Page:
Issue 07 Spotlight: Fatimah Asghar

Executive Editor Alexandra Watson asked poet Fatimah Asghar about community, the role of writers in responding to violence, and reading recommendations. Fatimah’s poetry will appear in Apogee Issue 07.

faApogee Journal [AJ]: We often think of writing as a solitary, individualistic process. Yet we find many writers and editors dedicated to creating community. Dark Noise Collective and Kundiman are two such communities that you’re a part of. What does community mean to you as a writer?

Fatimah Asghar [FA]: Community has always been a huge reason why I write. I started writing when I wrote Harry Potter fan fiction online– but that was all shared and built upon in community, by people who I didn’t know but would write with to create full stories. When I started writing poetry it was because I joined a spoken word club at my college– the reason I wrote and returned every week was to be in community with others. I do a lot of different art forms and think of myself as an artist who works in the medium of community. That’s what lays at the heart of my artistic projects and practice, is building moments of connection, small enclaves of brave space where we can see each other as whole, human, real.

AJ: The events of the past month have put violence front and center in our consciousness–from the fatal police shootings here in the U.S. to the recent attacks in Dhaka, Baghdad, and Istanbul. What do you see as the role of writers in engaging with or responding to violence?

FA: I believe all art is political. I believe it is the artists’ duty to combat injustice wherever we see it. I believe a lot of the violence that we see in the world is tied and related, and that we must build solidarity to effectively combat these violences together. My collective, Dark Noise, we are always talking to each other. It’s been an overwhelming few weeks and we’ve been trying to figure out what we can do as artists, as writers, and we have been working to put out some of our thoughts into the world. We issued a Call For Necessary Craft And Practice as well as a document about How Writers Can Join The Fight Against Police Violence.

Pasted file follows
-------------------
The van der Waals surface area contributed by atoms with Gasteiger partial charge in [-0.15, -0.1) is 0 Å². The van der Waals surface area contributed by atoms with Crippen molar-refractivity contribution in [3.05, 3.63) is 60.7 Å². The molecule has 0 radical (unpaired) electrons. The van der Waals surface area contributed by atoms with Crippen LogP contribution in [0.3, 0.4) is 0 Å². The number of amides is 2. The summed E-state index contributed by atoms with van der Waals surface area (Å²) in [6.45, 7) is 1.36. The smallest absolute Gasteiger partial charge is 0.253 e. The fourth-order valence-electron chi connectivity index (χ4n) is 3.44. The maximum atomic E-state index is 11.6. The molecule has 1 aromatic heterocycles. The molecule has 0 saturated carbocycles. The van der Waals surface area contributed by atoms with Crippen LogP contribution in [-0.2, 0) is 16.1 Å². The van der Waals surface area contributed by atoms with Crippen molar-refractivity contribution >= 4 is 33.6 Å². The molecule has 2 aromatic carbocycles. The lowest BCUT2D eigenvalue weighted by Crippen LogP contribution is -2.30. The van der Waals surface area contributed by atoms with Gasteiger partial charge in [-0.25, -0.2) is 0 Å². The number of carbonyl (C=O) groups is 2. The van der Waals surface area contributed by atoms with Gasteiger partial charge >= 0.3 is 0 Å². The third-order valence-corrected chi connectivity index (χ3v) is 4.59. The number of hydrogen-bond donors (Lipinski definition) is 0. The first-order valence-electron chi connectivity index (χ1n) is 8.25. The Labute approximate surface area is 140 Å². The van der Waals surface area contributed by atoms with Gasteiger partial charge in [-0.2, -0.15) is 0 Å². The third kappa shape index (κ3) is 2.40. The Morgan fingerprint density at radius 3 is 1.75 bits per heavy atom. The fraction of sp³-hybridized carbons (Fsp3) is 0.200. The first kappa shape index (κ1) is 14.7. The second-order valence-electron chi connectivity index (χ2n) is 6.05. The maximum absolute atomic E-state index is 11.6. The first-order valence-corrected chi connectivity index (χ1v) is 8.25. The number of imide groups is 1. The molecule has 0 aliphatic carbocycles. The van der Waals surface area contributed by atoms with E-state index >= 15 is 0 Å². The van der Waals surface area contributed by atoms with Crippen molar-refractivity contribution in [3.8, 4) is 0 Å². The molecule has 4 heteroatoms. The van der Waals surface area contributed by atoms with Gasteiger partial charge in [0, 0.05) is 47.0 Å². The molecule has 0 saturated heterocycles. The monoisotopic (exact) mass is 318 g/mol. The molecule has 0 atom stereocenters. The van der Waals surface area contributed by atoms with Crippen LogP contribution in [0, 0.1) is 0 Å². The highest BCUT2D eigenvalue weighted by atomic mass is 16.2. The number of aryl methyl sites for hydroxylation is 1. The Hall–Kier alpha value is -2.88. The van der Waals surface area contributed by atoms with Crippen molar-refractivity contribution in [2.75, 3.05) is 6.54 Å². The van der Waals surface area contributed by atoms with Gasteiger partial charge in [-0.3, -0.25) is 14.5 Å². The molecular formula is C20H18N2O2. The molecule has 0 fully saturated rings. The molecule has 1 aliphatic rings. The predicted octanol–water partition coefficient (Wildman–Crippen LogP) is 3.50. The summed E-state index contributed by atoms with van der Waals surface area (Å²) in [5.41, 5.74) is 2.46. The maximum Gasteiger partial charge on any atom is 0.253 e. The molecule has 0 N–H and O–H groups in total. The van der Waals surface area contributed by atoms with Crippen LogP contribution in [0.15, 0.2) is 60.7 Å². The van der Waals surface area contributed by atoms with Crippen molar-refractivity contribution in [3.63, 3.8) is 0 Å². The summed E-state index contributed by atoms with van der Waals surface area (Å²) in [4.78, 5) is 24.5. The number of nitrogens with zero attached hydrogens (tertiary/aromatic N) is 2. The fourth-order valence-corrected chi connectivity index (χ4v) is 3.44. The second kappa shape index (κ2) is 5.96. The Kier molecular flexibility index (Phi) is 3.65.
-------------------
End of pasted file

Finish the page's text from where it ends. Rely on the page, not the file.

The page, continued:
AJ: What books, poems, essays, or stories do you go back to again and again without getting tired of them?

FA: Theresa Hak Kyung Cha’s Dictee, Nate Marshall’s Wild Hundreds, Ilya Kaminsky’s Dancing In Odessa, Kamau Brathwaite’s Trench Town Rock, Junot Diaz’s This Is How You Lose Her, Natalie Diaz’s When My Brother Was An Aztec, Tarfia Faizullah’s Seam, Toni Morrison’s Song Of Solomon, Danez Smith’s Summer Somewhere, Jamila Wood’s Heavn, Ross Gay’s Catalogue of Unabashed Gratitude, anything by Gwendolyn Brooks, Lucille Clifton, Tim Seibles, Sandra Cisneros, Gabriel Garcia Marquez, Patricia Smith, and Douglas Kearney.

AJ: What two or three authors would you add to a list of required reading?

FA: Only two or three? Okay, I’m going to choose authors that I haven’t already named: Angel Nafis, Terrance Hayes, and Hanif Abduraqib.

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